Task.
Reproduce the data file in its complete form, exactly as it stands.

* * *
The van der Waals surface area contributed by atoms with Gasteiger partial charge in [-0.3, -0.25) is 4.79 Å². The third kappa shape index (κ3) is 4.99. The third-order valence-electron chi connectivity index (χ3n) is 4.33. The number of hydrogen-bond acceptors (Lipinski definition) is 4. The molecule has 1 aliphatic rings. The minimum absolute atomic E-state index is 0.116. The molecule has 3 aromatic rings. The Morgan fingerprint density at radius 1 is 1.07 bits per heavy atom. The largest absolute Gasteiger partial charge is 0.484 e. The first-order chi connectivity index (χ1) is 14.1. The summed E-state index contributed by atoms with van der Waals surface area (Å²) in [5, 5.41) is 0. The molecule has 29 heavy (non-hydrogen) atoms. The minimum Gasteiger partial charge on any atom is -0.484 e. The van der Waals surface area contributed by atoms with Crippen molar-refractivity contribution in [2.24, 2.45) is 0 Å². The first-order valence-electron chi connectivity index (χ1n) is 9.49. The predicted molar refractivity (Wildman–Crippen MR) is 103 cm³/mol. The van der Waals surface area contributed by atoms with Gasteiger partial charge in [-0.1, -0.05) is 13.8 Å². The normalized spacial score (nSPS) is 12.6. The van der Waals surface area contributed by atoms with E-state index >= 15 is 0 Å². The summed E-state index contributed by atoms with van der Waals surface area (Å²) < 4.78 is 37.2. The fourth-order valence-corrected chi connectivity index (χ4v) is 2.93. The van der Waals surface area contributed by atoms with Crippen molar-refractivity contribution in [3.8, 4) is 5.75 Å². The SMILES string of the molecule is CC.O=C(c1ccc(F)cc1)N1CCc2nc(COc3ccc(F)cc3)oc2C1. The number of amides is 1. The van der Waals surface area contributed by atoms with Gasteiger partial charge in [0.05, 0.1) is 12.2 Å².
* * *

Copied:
The van der Waals surface area contributed by atoms with Gasteiger partial charge in [-0.3, -0.25) is 4.79 Å². The third kappa shape index (κ3) is 4.99. The third-order valence-electron chi connectivity index (χ3n) is 4.33. The number of hydrogen-bond acceptors (Lipinski definition) is 4. The molecule has 1 aliphatic rings. The minimum absolute atomic E-state index is 0.116. The molecule has 3 aromatic rings. The Morgan fingerprint density at radius 1 is 1.07 bits per heavy atom. The largest absolute Gasteiger partial charge is 0.484 e. The first-order chi connectivity index (χ1) is 14.1. The summed E-state index contributed by atoms with van der Waals surface area (Å²) in [5, 5.41) is 0. The molecule has 29 heavy (non-hydrogen) atoms. The minimum Gasteiger partial charge on any atom is -0.484 e. The van der Waals surface area contributed by atoms with Crippen molar-refractivity contribution in [2.24, 2.45) is 0 Å². The first-order valence-electron chi connectivity index (χ1n) is 9.49. The predicted molar refractivity (Wildman–Crippen MR) is 103 cm³/mol. The van der Waals surface area contributed by atoms with Gasteiger partial charge in [-0.1, -0.05) is 13.8 Å². The normalized spacial score (nSPS) is 12.6. The van der Waals surface area contributed by atoms with E-state index >= 15 is 0 Å². The summed E-state index contributed by atoms with van der Waals surface area (Å²) < 4.78 is 37.2. The fourth-order valence-corrected chi connectivity index (χ4v) is 2.93. The van der Waals surface area contributed by atoms with Crippen molar-refractivity contribution in [3.8, 4) is 5.75 Å². The SMILES string of the molecule is CC.O=C(c1ccc(F)cc1)N1CCc2nc(COc3ccc(F)cc3)oc2C1. The number of amides is 1. The van der Waals surface area contributed by atoms with Gasteiger partial charge in [0.05, 0.1) is 12.2 Å².